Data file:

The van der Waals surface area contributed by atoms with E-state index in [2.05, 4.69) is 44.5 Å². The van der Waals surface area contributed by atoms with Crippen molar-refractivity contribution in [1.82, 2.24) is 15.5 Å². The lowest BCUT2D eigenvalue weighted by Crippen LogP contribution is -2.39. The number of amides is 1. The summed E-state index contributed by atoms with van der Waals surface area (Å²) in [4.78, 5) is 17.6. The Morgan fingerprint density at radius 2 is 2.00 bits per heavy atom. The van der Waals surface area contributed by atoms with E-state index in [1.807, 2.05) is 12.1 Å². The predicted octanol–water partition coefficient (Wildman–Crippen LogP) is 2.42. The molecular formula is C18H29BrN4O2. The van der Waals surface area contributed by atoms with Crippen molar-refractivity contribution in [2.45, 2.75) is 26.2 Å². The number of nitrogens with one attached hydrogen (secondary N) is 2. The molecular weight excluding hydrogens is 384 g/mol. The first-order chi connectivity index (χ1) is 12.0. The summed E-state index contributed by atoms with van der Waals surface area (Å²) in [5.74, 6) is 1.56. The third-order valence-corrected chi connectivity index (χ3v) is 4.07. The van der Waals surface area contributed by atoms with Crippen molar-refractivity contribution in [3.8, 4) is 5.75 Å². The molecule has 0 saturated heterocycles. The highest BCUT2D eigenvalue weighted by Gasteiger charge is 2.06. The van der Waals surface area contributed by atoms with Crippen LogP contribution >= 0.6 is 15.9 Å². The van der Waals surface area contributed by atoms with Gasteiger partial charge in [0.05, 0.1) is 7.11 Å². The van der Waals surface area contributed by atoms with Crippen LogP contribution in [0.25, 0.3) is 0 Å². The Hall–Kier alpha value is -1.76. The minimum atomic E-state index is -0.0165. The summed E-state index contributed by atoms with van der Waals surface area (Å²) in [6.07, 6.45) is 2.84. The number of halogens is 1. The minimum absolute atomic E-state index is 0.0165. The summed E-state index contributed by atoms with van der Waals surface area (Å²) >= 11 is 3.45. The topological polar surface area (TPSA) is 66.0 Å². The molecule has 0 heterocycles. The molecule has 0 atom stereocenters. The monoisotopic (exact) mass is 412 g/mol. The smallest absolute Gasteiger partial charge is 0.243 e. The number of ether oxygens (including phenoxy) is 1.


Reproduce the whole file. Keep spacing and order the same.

The van der Waals surface area contributed by atoms with E-state index in [2.05, 4.69) is 44.5 Å². The van der Waals surface area contributed by atoms with Crippen molar-refractivity contribution in [1.82, 2.24) is 15.5 Å². The lowest BCUT2D eigenvalue weighted by Crippen LogP contribution is -2.39. The number of amides is 1. The summed E-state index contributed by atoms with van der Waals surface area (Å²) in [4.78, 5) is 17.6. The Morgan fingerprint density at radius 2 is 2.00 bits per heavy atom. The van der Waals surface area contributed by atoms with E-state index in [1.807, 2.05) is 12.1 Å². The predicted octanol–water partition coefficient (Wildman–Crippen LogP) is 2.42. The molecular formula is C18H29BrN4O2. The van der Waals surface area contributed by atoms with Crippen molar-refractivity contribution in [2.45, 2.75) is 26.2 Å². The number of nitrogens with one attached hydrogen (secondary N) is 2. The molecular weight excluding hydrogens is 384 g/mol. The first-order chi connectivity index (χ1) is 12.0. The summed E-state index contributed by atoms with van der Waals surface area (Å²) in [5.74, 6) is 1.56. The third-order valence-corrected chi connectivity index (χ3v) is 4.07. The van der Waals surface area contributed by atoms with Crippen molar-refractivity contribution in [3.8, 4) is 5.75 Å². The molecule has 0 saturated heterocycles. The highest BCUT2D eigenvalue weighted by Gasteiger charge is 2.06. The van der Waals surface area contributed by atoms with Crippen LogP contribution >= 0.6 is 15.9 Å². The van der Waals surface area contributed by atoms with Gasteiger partial charge in [0.05, 0.1) is 7.11 Å². The van der Waals surface area contributed by atoms with Crippen LogP contribution in [0.25, 0.3) is 0 Å². The Hall–Kier alpha value is -1.76. The minimum atomic E-state index is -0.0165. The summed E-state index contributed by atoms with van der Waals surface area (Å²) in [6.07, 6.45) is 2.84. The number of halogens is 1. The minimum absolute atomic E-state index is 0.0165. The summed E-state index contributed by atoms with van der Waals surface area (Å²) >= 11 is 3.45. The topological polar surface area (TPSA) is 66.0 Å². The molecule has 0 heterocycles. The molecule has 0 atom stereocenters. The monoisotopic (exact) mass is 412 g/mol. The smallest absolute Gasteiger partial charge is 0.243 e. The number of ether oxygens (including phenoxy) is 1.